“I think the biggest thing that is so hard with the whole Colin thing is people misunderstanding what he was doing. I think that’s why the reactions have been hard the last couple of days over things that people are still confused. I mean, regardless of whether you agree with how he did it or not, that doesn’t matter. What Colin was protesting was something that was, should be respected by all humans. That did take a lot of courage. It is something that is 1000-percent wrong in what he was trying to fix and bring light to. And gosh, it was hard to bring light to the whole country because people didn’t want to totally hear it. It got diluted with so much different stuff.

“What helped me was being in San Francisco and I wasn’t here with Colin, but I was here with a lot of his teammates who were here with him and guys who did that with them and continued to do it when Colin was gone. That helped us a lot. That helped John and I a lot because there was no debate. These were the guys who started it and it was very clear when they would articulate it, why they were doing it. So, the whole debate on all the other stuff, the flag, everything, people don’t want to hear that. What he was doing was a big deal and the reason, whether you disagree with how he did it or not, it doesn’t matter. It’s three years later and there’s still some people not understanding what his message was and that’s, regardless, too many people aren’t understanding the message that everyone’s been giving for a long time. Colin did it the strongest out of anyone and people should respect him a ton for that and admire that.”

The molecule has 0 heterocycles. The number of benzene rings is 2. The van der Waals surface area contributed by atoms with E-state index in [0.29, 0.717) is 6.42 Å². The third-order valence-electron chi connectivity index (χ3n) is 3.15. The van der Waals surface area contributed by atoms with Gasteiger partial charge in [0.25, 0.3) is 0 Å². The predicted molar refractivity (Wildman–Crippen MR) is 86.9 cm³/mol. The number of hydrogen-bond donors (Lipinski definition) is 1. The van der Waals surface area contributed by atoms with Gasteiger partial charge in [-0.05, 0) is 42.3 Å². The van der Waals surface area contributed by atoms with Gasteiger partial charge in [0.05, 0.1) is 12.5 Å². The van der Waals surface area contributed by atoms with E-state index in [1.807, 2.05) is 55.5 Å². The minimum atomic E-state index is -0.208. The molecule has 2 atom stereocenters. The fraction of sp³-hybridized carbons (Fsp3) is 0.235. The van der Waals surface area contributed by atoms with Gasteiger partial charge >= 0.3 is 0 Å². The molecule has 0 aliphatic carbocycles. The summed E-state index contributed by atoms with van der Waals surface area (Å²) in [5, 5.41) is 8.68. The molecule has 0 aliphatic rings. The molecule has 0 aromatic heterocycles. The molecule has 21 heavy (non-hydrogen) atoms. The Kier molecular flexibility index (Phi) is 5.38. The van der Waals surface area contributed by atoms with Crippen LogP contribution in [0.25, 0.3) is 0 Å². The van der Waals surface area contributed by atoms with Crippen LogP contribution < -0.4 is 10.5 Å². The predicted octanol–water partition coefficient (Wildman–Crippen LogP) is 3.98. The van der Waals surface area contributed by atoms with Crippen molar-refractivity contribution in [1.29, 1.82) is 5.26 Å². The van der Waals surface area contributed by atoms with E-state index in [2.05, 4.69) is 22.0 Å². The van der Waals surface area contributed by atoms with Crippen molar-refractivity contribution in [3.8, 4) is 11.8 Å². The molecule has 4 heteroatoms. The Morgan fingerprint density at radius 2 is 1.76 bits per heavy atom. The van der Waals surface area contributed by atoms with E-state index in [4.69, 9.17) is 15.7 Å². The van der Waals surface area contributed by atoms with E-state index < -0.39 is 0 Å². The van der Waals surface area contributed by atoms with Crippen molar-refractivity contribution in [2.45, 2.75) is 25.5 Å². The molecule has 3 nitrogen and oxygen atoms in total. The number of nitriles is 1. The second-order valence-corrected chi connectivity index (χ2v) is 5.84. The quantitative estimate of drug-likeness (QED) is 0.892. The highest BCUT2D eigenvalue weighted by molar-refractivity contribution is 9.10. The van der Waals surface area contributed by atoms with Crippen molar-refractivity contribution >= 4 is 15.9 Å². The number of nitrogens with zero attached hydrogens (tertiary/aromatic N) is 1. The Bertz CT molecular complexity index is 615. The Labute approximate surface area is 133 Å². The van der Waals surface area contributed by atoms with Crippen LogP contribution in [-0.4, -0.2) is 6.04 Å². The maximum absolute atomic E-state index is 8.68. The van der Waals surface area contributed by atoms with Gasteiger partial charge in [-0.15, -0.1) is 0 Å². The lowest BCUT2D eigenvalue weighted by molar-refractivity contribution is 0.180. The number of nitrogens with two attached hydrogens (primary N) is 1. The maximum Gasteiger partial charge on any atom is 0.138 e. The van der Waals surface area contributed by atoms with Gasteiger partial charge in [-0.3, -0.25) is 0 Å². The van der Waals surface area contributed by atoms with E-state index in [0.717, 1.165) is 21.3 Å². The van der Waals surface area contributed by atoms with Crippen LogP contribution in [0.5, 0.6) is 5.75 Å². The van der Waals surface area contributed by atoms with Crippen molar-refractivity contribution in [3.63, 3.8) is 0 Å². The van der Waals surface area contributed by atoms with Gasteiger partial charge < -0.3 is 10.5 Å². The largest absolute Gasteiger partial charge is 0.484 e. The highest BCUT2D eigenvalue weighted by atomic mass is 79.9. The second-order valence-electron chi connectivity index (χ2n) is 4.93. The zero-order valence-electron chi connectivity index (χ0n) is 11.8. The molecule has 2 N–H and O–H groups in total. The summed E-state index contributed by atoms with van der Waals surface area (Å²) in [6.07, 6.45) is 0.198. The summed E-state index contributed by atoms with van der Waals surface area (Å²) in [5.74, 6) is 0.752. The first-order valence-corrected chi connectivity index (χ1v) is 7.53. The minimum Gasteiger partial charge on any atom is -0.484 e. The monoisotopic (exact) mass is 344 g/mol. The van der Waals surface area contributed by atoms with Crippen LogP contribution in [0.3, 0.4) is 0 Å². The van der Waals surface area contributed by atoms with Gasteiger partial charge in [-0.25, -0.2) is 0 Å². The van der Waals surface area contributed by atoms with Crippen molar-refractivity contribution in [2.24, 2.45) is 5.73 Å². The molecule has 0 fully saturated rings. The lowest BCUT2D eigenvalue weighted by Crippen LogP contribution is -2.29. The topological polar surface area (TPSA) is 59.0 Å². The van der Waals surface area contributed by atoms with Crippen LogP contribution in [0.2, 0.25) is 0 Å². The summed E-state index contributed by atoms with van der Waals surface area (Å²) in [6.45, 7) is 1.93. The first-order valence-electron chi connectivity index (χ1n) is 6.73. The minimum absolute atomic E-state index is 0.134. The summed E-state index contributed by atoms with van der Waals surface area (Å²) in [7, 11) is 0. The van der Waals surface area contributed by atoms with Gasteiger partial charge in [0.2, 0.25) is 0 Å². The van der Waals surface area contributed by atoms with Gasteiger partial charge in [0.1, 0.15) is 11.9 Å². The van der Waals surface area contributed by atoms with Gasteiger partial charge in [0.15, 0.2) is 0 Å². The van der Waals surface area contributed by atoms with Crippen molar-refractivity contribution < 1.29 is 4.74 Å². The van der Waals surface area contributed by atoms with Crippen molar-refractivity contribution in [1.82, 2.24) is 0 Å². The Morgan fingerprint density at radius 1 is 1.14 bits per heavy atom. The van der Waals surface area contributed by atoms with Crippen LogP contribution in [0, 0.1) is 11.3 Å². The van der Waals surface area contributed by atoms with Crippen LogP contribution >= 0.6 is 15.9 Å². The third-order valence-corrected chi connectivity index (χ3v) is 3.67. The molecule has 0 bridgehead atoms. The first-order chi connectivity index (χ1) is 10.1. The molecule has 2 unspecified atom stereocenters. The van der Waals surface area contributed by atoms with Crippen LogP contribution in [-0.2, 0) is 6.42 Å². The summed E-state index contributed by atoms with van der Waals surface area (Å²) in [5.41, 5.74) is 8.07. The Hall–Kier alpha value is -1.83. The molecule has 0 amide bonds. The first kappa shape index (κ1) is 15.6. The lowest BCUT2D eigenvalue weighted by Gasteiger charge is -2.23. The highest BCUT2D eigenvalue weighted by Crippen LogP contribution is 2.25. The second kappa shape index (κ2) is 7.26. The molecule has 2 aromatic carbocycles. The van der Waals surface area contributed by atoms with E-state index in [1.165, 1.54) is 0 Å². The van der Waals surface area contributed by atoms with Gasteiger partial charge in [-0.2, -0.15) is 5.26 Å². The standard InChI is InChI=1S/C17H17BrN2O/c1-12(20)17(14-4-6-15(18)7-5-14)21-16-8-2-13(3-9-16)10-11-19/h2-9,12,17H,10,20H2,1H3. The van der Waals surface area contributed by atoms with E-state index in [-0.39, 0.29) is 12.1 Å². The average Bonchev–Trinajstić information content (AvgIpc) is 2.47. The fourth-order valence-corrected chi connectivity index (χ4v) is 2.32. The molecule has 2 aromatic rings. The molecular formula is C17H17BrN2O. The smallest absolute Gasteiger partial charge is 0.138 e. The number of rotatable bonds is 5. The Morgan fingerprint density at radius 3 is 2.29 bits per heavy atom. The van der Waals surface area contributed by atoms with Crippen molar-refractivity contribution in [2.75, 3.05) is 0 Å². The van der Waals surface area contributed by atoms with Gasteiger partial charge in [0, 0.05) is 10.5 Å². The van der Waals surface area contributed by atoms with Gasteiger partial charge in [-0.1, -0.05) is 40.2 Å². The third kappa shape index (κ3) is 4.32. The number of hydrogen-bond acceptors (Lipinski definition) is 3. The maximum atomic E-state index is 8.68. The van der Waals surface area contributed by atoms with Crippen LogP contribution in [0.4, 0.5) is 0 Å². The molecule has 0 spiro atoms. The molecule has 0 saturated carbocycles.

You can watch the whole video here.




Tracy Sandler

Tracy Sandler

I created Fangirl Sports Network as a place for female sports fans to follow their favorite teams with content and coverage that speaks directly to females. It started with one and then eight and now 32 NFL Fangirls and 15 NBA Fangirls.